What distinguishes Europe from the rest of the world is the common European tradition and its forms, which are expressed in different ways by each country’s uniqueness; and Europe’s power lies in this precise diversity, Minister of State for EU Affairs, Eniko Gyori i said, at the opening ceremony of the exhibition titled “Images of Europe” (L’Europa delle immagini), at the Hungarian National Museum, on 3 June 2011 in Budapest.
Compiled at the Alinari Museum, Florence, this travelling photo exhibition, which aims to present the cultural, religious and economic traditions that connect the European countries. The exhibition reveals, in spite of all the differences, the common heritage, which is a real connection between them. The exhibition consists of two main parts. The first is about the history of European thought and united Europe. In the second one, all the 27 Member States each had the opportunity to represent themselves on four photos.
The show of more than two hundred photos has already been displayed in Rome, Berlin, Ljubljana, Paris, Brussels, Bratislava and Madrid. Now, the exhibition is hosted by Budapest, on the occasion of the Hungarian Presidency and was opened on the 150th anniversary of the Italian unification.
In addition to Eniko Gyori, Director General of the Hungarian National Museum and the co-organiser of the exhibition, László Csorba and Director of the Italian Cultural Institute in Budapest Salvatore Ettore, were also present at the opening ceremony.
Unity in diversity
In her speech, Eniko Gyori reminded others that the travelling exhibition was designed four years ago, at the Alinari Museum in Florence, for the 50th anniversary of the signature of the Treaty of Rome. It also laid the foundations of the European Union, and it was aimed at “signifying Europe’s slogan: ‘Unity in diversity’ visible and palpable”. The Minister of State underlined that this attribute of the old continent is so important that it even appears in the Treaty of Lisbon, “Tightly connected with the values of innovation and creativity.”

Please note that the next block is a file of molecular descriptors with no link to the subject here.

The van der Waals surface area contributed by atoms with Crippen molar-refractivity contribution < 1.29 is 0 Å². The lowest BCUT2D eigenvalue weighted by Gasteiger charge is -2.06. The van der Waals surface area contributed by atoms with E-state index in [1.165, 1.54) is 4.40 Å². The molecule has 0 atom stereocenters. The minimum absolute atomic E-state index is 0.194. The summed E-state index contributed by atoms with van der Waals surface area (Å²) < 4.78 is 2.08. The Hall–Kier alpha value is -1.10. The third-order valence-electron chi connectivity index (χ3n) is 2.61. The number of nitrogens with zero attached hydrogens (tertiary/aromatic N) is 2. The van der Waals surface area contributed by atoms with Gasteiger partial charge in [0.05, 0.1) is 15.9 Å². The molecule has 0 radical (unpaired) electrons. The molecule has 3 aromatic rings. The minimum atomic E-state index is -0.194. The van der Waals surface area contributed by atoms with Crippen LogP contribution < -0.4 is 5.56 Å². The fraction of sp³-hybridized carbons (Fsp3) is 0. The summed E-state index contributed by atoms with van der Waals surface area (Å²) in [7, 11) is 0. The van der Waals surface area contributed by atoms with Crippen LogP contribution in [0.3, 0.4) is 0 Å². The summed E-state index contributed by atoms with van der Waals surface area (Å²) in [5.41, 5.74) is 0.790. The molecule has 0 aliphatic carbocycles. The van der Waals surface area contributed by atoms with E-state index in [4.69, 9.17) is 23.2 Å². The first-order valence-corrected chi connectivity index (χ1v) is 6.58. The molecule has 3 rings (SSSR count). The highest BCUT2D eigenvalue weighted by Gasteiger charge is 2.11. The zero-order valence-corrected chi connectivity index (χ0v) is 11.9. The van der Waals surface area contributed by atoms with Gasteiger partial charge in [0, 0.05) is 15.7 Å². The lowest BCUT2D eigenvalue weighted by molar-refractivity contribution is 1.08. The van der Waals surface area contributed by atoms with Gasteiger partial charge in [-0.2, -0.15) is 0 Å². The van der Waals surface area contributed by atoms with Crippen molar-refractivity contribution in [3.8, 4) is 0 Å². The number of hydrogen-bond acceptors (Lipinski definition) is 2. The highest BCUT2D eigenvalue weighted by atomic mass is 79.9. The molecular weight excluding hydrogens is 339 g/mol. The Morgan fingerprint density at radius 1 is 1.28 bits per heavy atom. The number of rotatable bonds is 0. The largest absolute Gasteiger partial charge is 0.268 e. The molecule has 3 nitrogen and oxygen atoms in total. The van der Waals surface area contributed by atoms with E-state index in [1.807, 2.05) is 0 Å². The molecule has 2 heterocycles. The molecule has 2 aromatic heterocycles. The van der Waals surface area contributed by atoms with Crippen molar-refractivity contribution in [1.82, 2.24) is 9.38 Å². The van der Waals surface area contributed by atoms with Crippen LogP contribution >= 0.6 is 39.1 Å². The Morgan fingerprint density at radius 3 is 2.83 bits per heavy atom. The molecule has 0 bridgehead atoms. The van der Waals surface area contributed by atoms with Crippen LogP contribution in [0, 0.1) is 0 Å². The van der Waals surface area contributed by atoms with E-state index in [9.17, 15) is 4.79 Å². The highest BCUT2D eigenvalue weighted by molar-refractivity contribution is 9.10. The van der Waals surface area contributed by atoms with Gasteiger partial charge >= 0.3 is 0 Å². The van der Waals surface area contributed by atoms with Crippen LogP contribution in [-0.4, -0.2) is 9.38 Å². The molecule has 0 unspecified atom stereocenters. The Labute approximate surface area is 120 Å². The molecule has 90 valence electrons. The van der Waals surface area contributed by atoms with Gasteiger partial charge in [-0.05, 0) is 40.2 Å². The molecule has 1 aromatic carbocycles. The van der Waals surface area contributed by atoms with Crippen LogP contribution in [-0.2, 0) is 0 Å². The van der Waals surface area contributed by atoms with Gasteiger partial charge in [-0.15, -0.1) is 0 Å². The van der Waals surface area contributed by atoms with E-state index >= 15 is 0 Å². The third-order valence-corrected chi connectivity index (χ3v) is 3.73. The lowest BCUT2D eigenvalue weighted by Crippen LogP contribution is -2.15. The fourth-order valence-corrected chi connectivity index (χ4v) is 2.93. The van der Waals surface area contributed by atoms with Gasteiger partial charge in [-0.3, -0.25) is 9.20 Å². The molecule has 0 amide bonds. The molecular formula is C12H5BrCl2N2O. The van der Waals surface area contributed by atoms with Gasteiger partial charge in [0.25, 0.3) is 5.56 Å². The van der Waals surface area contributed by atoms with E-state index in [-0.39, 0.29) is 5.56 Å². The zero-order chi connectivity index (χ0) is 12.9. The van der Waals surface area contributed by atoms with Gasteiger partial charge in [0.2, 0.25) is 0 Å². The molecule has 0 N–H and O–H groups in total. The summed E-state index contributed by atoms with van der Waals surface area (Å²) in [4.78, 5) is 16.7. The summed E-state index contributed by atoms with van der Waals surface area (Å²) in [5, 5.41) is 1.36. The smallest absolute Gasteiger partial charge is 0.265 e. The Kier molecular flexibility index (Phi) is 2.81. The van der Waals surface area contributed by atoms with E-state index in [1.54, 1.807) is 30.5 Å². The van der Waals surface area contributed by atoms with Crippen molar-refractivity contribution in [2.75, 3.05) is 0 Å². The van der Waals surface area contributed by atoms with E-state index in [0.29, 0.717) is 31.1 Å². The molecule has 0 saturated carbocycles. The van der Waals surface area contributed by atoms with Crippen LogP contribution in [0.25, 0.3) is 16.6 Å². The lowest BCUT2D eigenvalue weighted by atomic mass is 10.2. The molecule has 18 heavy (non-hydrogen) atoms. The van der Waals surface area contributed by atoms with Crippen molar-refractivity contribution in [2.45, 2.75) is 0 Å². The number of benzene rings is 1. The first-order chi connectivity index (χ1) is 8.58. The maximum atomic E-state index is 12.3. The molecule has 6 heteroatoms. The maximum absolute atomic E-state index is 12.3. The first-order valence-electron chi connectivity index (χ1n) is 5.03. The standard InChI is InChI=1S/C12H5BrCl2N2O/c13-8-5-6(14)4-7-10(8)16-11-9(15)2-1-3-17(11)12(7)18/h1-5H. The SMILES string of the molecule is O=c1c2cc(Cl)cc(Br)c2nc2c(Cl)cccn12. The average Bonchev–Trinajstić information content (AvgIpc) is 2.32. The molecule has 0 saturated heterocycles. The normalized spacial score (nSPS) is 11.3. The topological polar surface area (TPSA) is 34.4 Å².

The Minister of State also added, people in Central Europe, especially understand the meaning of diversity and the power it assumes when cultures, nations and ethnic groups mutually enrich each other, with their own traditions. “In this part of the world, where the borders of countries do not overlap with ethnic borders, and where barbed wires and barriers separate families, communities, nationalities have disappeared during the last few decades, we greatly appreciate the mutually fruitful co-existence of cultures,” Eniko Gyori emphasised. “It is not by chance that during the last months, we have made special efforts to have the Danube Strategy adopted; we know that this river connects so many nationalities,” said Ms Gyori, referring to an important achievement of the Hungarian Presidency. She added, “A similar motivation has been behind our struggles for the acceptance of the European Roma Strategy.”
Passing on European culture
“Europe’s traditions and culture represents a great global value, in the broadest sense of the term. It is up to us to preserve and pass it on,” Eniko Gyori pointed out. She closed her speech with the words of Sándor Márai, the famous Hungarian writer, “Wise old politicians have already spoken about the necessity of creating an economic community in Europe that is against and above nationalist interests. However, an economically united Europe without a sense of mission cannot be a world power, as it used to take centuries before it started to believe in itself, and its mission.”